I've not been back to that part of the UK in about 10 years, google maps currently shows it to be not doing all that well, and I hear the rest of the building is also all boarded up now:

They appear to have closed the school after attempting to make it a "sports centre of excellence" after failing at education fully in 2003 or so, and then basically from what I can see gave up on the whole system some time in 2009.

Very, very sad.

And worse still - it very much looks like the new rebooted version of this school, albeit at a new site with a big fancy building, and in a fancier postal code with huge multimillion pound building investments, (but with probably the very same dodgy pupils - remember I was one ;-)) is also still not doing so very well either...  Do we think the teachers all got paid more?  I doubt it.  And yet the report below STILL blames the teachers!  It can't be the twenty five million pound building, it has to be the teachers!


When will they ever learn?  Just pay the bloody teachers!

However in this recent and much more positive news:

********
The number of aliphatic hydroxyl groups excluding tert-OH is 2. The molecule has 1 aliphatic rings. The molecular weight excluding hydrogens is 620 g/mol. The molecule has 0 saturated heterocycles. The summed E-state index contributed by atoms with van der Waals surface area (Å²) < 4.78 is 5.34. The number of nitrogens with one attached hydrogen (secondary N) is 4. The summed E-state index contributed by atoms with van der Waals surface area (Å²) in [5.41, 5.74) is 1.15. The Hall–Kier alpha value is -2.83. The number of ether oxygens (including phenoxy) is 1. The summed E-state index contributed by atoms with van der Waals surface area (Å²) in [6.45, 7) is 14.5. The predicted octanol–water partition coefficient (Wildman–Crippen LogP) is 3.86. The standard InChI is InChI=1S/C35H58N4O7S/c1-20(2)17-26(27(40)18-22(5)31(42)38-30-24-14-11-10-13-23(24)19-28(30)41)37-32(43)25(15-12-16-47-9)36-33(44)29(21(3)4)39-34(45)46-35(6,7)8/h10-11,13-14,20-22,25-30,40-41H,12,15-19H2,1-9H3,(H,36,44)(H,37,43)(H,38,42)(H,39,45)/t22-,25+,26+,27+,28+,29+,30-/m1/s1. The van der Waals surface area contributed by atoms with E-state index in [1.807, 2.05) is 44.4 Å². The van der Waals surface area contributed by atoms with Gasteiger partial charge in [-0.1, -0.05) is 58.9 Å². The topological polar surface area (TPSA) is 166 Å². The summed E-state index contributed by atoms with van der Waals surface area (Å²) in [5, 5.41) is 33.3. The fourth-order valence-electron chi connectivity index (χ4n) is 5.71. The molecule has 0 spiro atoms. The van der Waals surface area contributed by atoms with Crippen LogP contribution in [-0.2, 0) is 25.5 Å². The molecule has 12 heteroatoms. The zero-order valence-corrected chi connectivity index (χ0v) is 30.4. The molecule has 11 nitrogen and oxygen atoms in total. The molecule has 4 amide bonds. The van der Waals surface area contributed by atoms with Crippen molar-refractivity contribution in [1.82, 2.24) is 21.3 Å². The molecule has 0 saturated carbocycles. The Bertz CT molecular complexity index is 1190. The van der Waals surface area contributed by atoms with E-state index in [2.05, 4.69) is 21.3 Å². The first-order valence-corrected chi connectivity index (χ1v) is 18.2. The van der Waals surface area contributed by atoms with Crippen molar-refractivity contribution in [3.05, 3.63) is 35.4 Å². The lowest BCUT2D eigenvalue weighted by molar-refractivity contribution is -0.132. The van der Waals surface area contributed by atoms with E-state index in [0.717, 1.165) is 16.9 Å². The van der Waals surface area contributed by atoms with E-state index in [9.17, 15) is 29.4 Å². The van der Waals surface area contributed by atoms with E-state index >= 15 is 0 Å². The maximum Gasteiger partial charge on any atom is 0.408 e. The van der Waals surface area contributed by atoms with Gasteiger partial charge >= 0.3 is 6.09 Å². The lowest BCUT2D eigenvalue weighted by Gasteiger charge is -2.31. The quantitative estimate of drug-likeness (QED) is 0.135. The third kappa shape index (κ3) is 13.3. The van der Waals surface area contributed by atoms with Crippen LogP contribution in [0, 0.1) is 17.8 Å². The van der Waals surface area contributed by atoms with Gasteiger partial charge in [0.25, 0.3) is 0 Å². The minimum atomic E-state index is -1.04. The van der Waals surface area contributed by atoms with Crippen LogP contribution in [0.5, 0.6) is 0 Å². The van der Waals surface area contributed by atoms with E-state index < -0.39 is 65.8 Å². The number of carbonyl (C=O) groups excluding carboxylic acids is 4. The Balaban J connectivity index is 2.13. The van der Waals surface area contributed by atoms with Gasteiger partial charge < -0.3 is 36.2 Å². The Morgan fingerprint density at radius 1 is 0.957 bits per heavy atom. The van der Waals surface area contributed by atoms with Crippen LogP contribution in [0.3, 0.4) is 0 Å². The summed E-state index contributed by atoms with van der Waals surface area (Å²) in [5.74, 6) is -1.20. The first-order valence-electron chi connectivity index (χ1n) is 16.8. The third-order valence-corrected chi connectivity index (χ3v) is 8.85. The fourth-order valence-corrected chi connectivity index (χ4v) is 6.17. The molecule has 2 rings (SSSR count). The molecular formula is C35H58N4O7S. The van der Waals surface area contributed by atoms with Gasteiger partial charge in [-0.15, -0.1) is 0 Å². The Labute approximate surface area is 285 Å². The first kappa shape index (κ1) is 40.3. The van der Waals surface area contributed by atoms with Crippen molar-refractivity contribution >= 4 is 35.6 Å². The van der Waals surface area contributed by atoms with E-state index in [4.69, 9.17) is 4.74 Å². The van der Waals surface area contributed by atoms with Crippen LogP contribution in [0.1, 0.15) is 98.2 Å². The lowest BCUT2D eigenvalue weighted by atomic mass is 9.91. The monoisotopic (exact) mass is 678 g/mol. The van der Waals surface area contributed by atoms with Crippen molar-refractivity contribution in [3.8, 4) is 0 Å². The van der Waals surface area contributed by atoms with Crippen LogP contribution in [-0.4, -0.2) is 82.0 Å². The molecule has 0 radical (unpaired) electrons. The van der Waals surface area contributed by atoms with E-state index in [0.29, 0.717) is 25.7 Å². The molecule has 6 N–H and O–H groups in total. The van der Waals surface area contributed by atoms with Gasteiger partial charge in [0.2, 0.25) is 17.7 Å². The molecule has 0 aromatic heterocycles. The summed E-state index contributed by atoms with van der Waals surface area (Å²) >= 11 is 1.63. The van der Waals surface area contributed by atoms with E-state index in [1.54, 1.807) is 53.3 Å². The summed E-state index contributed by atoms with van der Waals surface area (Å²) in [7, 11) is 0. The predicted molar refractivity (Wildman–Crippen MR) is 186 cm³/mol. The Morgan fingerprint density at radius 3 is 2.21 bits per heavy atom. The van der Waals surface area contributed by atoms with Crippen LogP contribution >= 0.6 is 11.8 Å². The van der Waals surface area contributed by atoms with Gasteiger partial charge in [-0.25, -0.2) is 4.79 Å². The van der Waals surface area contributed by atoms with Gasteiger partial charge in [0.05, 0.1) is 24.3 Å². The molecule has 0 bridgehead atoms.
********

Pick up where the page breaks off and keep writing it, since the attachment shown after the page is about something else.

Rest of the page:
"The report addressed suggestions raised including references made to Tulketh High School as a possible alternative to the proposed new secondary school.

A new secondary school is currently in phase two of the proposal, and the report said: “Tulketh High School is closed now and whether it should be retained in abeyance until such time as it might be needed is a matter for the County Council as the Local Education Authority.

“It is, however, an option that should be discussed further.”

Gives me hope that the place where I first learned to program a computer may well be able to dig itself out of the rather nasty corner it is in right now.

And for fun, I'll leave you with a picture of what prefects were given to denote their status (courtesy of Tina Kelly from a Facebook post).  I also remember holding one of these badges with great pride!  It was the only time that this little nerd could get his own back on those big bullies - basically by handing out detention slips!  Ah!  Happy days! :-)

Must say, it does have a slight imperial look to it... and I guess we know how well that kind of thing always works out - right?

Tulketh High, there will always be a place for you in my heart - you are clearly gone, but you will never, ever be forgotten, neither will all the amazing teachers there who helped me on my way!

(c) 2018 James Cuff